Tips

Do ADD and bipolar have similar symptoms?

Do ADD and bipolar have similar symptoms?

Several depressive and manic symptoms of bipolar disorder and ADHD symptoms resemble each other in both children and adults. ADHD is far more common than bipolar disorder. (Up to 11 percent of all children in the U.S. have symptoms of ADHD; roughly 60 percent of those children grow up to become adults with ADHD.

Can a person with bipolar disorder have a depressive episode?

Some people with bipolar I disorder may not have depressive episodes. People who have bipolar disorder have wide-ranging symptoms. During the depressive state, they might feel hopeless and deeply sad. They may have thoughts of suicide or self-harm. Mania produces totally opposite symptoms, but can be just as damaging.

Is there a relationship between bipolar disorder and PTSD?

The Relationship Between Bipolar Disorder and PTSD. In addition to being a risk factor for the development of PTSD, traumatic exposure during childhood, such as childhood physical or sexual abuse, may also be risk factors for the development of bipolar disorder.

How often does bipolar disorder and ADHD occur together?

The researchers found that about 1 in 13 adults with ADHD was also diagnosed with bipolar disorder, and 1 in 6 adults with bipolar disorder had ADHD. Why do bipolar disorder and ADHD often occur together?

When is traumatic exposure more likely in bipolar disorder?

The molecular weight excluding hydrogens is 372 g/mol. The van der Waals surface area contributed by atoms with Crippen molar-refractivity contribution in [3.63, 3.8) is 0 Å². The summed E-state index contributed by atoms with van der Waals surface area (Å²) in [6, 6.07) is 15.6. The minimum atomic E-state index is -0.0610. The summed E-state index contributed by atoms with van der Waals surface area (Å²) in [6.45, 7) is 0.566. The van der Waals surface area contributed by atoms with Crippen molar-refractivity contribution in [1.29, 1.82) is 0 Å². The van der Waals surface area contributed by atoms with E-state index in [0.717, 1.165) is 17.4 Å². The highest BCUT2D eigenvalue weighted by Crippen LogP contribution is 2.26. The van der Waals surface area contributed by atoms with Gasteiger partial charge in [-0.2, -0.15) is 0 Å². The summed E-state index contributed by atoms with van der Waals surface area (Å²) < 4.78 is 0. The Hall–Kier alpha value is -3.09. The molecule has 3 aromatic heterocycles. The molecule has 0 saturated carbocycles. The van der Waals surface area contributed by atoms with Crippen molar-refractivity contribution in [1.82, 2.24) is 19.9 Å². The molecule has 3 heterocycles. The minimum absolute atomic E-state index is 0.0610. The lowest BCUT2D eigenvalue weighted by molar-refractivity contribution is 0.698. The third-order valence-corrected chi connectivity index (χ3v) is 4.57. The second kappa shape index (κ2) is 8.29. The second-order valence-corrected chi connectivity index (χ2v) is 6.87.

Traumatic exposure may be more likely to occur during a manic episode when a person with bipolar disorder is more likely to make risky or impulsive decisions.

Can a temporal lobe epilepsy be related to bipolar?

I also have temporal lobe epilepsy and am bipolar. I take depakote and tegretol, both also used for the treatment of bipolar and use ativan as needed. I am lucky in that the same meds that treat my epilepsy also treat the bipolar and the as needed medicine, the ativan, is also used for both conditions.

Can a person have a manic episode in bipolar I?

In bipolar I disorder, a person has experienced one or more manic episodes. In most cases of bipolar I, episodes of major depression are a central aspect of the overall course of the illness. In bipolar II disorder, hypomanic episodes have been experienced but not manic episodes.

The Relationship Between Bipolar Disorder and PTSD. In addition to being a risk factor for the development of PTSD, traumatic exposure during childhood, such as childhood physical or sexual abuse, may also be risk factors for the development of bipolar disorder.

Traumatic exposure may be more likely to occur during a manic episode when a person with bipolar disorder is more likely to make risky or impulsive decisions.